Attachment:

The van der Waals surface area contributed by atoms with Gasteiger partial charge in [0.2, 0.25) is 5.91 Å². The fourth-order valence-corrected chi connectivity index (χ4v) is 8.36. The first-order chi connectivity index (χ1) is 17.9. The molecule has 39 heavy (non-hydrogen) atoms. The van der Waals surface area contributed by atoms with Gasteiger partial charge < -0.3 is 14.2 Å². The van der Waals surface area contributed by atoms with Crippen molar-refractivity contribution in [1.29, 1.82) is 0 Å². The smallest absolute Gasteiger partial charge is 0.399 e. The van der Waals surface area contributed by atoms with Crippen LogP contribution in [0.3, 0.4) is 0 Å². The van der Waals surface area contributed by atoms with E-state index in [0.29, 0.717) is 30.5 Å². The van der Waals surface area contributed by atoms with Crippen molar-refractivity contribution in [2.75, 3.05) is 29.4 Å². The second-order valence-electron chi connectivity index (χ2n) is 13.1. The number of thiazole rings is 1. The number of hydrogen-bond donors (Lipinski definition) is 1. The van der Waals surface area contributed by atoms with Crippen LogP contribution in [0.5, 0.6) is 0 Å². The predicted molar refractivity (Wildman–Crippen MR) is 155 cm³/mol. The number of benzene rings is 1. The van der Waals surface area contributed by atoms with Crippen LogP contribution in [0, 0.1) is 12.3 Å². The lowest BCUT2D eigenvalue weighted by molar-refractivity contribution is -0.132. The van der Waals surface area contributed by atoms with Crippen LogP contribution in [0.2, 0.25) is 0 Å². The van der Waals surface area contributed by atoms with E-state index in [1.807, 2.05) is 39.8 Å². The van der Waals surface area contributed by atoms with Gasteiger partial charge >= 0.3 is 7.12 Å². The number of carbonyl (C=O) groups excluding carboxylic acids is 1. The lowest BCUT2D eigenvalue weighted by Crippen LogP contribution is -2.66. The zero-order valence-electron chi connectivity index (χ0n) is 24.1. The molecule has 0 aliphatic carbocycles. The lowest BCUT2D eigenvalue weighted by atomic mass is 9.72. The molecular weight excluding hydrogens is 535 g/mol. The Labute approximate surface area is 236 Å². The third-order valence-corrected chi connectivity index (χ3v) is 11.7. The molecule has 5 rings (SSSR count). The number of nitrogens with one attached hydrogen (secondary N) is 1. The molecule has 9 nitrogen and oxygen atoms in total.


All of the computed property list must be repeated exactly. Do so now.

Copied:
The van der Waals surface area contributed by atoms with Gasteiger partial charge in [0.2, 0.25) is 5.91 Å². The fourth-order valence-corrected chi connectivity index (χ4v) is 8.36. The first-order chi connectivity index (χ1) is 17.9. The molecule has 39 heavy (non-hydrogen) atoms. The van der Waals surface area contributed by atoms with Gasteiger partial charge < -0.3 is 14.2 Å². The van der Waals surface area contributed by atoms with Crippen molar-refractivity contribution in [1.29, 1.82) is 0 Å². The smallest absolute Gasteiger partial charge is 0.399 e. The van der Waals surface area contributed by atoms with Crippen LogP contribution in [0.3, 0.4) is 0 Å². The van der Waals surface area contributed by atoms with E-state index in [0.29, 0.717) is 30.5 Å². The van der Waals surface area contributed by atoms with Crippen molar-refractivity contribution in [2.75, 3.05) is 29.4 Å². The second-order valence-electron chi connectivity index (χ2n) is 13.1. The number of thiazole rings is 1. The number of hydrogen-bond donors (Lipinski definition) is 1. The van der Waals surface area contributed by atoms with Crippen LogP contribution in [0.5, 0.6) is 0 Å². The predicted molar refractivity (Wildman–Crippen MR) is 155 cm³/mol. The number of benzene rings is 1. The van der Waals surface area contributed by atoms with Crippen LogP contribution in [0, 0.1) is 12.3 Å². The lowest BCUT2D eigenvalue weighted by molar-refractivity contribution is -0.132. The van der Waals surface area contributed by atoms with Crippen LogP contribution in [0.2, 0.25) is 0 Å². The van der Waals surface area contributed by atoms with E-state index in [1.807, 2.05) is 39.8 Å². The van der Waals surface area contributed by atoms with Gasteiger partial charge >= 0.3 is 7.12 Å². The number of carbonyl (C=O) groups excluding carboxylic acids is 1. The lowest BCUT2D eigenvalue weighted by Crippen LogP contribution is -2.66. The zero-order valence-electron chi connectivity index (χ0n) is 24.1. The molecule has 0 aliphatic carbocycles. The lowest BCUT2D eigenvalue weighted by atomic mass is 9.72. The molecular weight excluding hydrogens is 535 g/mol. The Labute approximate surface area is 236 Å². The third-order valence-corrected chi connectivity index (χ3v) is 11.7. The molecule has 5 rings (SSSR count). The number of nitrogens with one attached hydrogen (secondary N) is 1. The molecule has 9 nitrogen and oxygen atoms in total.